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TUESDAY, AUGUST 2, 1988, SPORTS

Copyright 1988/THE TIMES MIRROR COMPANY

Jim Murray

This Selection Didn’t Just Come Out of Left Field

  COOPERSTOWN, N.Y. — I half expected Babe Ruth to come down off the wall and say, “Get that guy outta here!” I thought Ty Cobb would spike me. I figured Don Drysdale would throw at my head.

  I would expect an alarm to go off or a wake-up call to sound. Except, I wouldn’t even dream this.

 What am I doing in the Baseball Hall of Fame at Cooperstown? I mean, there goes the neighborhood, right?

  Me! One of the great non-athletes of our time. I was practically born with one foot in the mondaysmurray2bucket. I couldn’t hit a curveball if you diagrammed it for me beforehand. I wouldn’t recognize a slider from 10 feet away.

  I’m the guy who used to get a headache the day fastball pitchers were going to throw, a guy who’d pretend to fall down under hard line drives. I’d wait for a walk. I don’t think I got to third base five times in my life. Some guys have been on the moon more than I’ve been on third.

 You’ve heard of people who couldn’t hit the curveball? I couldn’t hit a straight ball. You’ve heard of guys who couldn’t hit the fastball? I couldn’t hit the slowball. To tell the truth, I couldn’t hit, throw, or catch anything going more than 5 m.p.h.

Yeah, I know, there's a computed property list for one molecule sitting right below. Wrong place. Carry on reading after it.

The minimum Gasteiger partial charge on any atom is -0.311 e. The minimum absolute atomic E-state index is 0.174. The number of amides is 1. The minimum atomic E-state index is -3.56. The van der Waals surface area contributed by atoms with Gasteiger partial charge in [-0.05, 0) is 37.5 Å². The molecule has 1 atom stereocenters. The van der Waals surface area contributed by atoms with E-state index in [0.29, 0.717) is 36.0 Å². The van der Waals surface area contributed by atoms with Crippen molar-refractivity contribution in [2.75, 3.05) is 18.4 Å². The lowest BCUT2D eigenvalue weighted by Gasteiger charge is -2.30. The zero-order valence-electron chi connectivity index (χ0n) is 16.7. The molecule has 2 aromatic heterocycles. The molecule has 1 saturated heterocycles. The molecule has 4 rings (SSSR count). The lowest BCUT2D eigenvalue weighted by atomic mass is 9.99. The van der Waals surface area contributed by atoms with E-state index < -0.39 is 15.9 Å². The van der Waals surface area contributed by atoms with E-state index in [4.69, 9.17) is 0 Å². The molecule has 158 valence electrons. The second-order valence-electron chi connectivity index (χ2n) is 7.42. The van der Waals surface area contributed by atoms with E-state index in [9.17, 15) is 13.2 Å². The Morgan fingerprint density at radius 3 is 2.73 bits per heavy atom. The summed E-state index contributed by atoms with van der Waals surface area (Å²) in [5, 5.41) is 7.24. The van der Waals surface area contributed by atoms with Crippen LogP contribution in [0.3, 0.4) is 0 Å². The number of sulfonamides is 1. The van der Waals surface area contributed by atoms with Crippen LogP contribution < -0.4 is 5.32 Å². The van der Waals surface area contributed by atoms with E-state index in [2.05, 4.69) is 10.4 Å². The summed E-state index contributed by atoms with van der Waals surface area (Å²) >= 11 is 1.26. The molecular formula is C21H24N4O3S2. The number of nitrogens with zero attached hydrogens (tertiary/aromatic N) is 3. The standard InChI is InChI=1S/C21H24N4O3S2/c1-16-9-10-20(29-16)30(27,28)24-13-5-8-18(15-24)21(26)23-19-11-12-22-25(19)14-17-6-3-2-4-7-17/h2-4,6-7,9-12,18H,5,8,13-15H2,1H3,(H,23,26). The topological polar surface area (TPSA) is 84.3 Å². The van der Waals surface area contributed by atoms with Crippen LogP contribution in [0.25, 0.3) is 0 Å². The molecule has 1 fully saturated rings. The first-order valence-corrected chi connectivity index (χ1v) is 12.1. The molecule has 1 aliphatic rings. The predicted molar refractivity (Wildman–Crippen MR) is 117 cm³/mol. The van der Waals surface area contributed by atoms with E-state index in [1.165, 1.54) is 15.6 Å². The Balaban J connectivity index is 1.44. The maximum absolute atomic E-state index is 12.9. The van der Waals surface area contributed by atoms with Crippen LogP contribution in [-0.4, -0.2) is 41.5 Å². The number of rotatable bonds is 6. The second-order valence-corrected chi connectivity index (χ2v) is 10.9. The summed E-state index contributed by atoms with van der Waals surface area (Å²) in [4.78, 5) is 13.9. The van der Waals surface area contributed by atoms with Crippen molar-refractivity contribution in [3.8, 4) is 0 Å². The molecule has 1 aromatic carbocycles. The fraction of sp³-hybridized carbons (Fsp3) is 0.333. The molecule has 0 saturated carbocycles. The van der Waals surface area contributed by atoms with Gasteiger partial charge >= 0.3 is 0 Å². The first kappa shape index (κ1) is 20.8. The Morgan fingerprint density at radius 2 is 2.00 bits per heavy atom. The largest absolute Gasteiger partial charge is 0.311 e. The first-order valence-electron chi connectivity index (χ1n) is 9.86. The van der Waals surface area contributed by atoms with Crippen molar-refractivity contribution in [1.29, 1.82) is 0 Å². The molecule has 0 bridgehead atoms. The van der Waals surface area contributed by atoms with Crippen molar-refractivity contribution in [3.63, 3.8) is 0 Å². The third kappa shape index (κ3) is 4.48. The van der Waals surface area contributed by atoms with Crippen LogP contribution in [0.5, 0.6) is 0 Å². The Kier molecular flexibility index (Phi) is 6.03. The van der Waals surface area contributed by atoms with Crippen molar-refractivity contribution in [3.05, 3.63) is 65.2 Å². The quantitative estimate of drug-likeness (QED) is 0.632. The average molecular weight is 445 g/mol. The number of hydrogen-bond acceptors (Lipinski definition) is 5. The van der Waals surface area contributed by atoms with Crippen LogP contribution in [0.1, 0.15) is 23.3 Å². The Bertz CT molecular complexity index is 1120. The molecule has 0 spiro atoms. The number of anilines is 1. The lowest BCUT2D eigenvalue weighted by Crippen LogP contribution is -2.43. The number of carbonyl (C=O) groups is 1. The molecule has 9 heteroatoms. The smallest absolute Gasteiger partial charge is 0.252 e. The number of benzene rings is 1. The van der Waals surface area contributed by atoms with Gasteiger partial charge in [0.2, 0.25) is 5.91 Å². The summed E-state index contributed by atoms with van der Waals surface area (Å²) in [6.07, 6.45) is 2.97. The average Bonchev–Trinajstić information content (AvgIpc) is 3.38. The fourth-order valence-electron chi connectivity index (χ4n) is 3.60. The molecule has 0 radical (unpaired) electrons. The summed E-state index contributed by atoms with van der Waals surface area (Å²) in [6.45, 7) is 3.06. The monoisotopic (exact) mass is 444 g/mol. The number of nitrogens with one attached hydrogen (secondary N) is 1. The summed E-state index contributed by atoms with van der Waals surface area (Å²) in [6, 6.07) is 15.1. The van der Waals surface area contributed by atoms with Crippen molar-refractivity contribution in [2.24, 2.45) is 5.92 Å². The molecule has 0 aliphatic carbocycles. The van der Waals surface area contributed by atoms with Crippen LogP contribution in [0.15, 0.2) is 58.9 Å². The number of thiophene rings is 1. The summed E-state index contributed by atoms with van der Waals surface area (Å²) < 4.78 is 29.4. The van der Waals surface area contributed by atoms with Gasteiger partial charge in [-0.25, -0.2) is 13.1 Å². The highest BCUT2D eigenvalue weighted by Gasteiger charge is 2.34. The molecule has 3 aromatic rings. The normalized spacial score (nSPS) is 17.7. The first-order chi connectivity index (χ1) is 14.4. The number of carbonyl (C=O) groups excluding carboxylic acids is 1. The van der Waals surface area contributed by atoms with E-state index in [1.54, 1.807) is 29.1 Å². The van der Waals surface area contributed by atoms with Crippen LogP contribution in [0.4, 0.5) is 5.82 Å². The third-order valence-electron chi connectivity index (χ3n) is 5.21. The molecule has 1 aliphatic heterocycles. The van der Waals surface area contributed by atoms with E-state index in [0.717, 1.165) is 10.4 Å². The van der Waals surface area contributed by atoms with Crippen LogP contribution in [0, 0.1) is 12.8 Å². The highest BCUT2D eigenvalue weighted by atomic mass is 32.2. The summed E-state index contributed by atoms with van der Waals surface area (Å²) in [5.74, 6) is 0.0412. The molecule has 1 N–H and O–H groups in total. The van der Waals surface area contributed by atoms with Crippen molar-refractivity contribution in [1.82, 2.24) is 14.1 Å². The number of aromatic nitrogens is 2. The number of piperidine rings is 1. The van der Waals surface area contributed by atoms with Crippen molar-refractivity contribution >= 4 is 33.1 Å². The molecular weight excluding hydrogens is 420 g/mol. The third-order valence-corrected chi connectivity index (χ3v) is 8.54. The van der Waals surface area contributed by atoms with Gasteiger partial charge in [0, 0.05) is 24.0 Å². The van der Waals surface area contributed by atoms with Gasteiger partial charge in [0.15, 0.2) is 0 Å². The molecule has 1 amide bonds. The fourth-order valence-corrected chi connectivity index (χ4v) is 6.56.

So, what am I doing here in a shrine with Babe Ruth, Ty Cobb, Joe DiMaggio, Lou Gehrig, Henry Aaron, Willie Mays and Sandy Koufax?

  Good question. I’m glad you asked. If you’ll get my guitar, I’ll sing you the haunting ballad of that most long-suffering, patient, loyal group of people who ever stood and served — the baseball fans.

 You see, baseball is not all hits, runs and errors, ticker-tape parades and the keys to the city. Does a falling tree make a sound if there’s no one there to hear it? Would Shakespeare be Shakespeare if no one came to hear the lines?

  Baseball is a guy sitting with a beer and a hot dog and a bag of peanuts in the third deck hollering, “Call yourself a pitcher, Drysdale? You couldn’t get a fastball past Helen Keller!”

  Baseball is love. Baseball is probably the ultimate in sports caring. No one bleeds like the baseball fan whose team is in a long slump.